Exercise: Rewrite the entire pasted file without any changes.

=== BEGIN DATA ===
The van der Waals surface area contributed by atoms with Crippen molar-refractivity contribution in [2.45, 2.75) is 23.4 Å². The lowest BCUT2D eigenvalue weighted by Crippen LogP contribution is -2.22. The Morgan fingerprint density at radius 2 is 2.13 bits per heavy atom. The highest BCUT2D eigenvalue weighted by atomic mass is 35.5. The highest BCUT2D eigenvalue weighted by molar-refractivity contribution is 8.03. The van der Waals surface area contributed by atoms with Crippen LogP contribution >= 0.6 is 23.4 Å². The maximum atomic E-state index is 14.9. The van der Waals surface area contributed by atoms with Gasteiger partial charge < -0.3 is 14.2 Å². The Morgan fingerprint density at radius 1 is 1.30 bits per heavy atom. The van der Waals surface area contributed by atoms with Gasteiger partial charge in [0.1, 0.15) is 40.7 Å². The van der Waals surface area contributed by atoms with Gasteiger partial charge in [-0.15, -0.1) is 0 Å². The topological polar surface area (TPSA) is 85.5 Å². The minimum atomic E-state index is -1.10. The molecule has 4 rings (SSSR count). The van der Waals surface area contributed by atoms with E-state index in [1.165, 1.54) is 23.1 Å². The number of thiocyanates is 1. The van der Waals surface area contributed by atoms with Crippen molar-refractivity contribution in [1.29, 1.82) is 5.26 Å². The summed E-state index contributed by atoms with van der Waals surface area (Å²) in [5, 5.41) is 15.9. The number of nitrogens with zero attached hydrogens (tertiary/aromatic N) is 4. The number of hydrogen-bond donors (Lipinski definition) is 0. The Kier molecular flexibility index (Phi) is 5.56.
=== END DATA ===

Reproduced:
The van der Waals surface area contributed by atoms with Crippen molar-refractivity contribution in [2.45, 2.75) is 23.4 Å². The lowest BCUT2D eigenvalue weighted by Crippen LogP contribution is -2.22. The Morgan fingerprint density at radius 2 is 2.13 bits per heavy atom. The highest BCUT2D eigenvalue weighted by atomic mass is 35.5. The highest BCUT2D eigenvalue weighted by molar-refractivity contribution is 8.03. The van der Waals surface area contributed by atoms with Crippen LogP contribution >= 0.6 is 23.4 Å². The maximum atomic E-state index is 14.9. The van der Waals surface area contributed by atoms with Gasteiger partial charge < -0.3 is 14.2 Å². The Morgan fingerprint density at radius 1 is 1.30 bits per heavy atom. The van der Waals surface area contributed by atoms with Gasteiger partial charge in [0.1, 0.15) is 40.7 Å². The van der Waals surface area contributed by atoms with Gasteiger partial charge in [-0.15, -0.1) is 0 Å². The topological polar surface area (TPSA) is 85.5 Å². The minimum atomic E-state index is -1.10. The molecule has 4 rings (SSSR count). The van der Waals surface area contributed by atoms with E-state index in [1.165, 1.54) is 23.1 Å². The number of thiocyanates is 1. The van der Waals surface area contributed by atoms with Crippen molar-refractivity contribution in [1.29, 1.82) is 5.26 Å². The summed E-state index contributed by atoms with van der Waals surface area (Å²) in [5, 5.41) is 15.9. The number of nitrogens with zero attached hydrogens (tertiary/aromatic N) is 4. The number of hydrogen-bond donors (Lipinski definition) is 0. The Kier molecular flexibility index (Phi) is 5.56.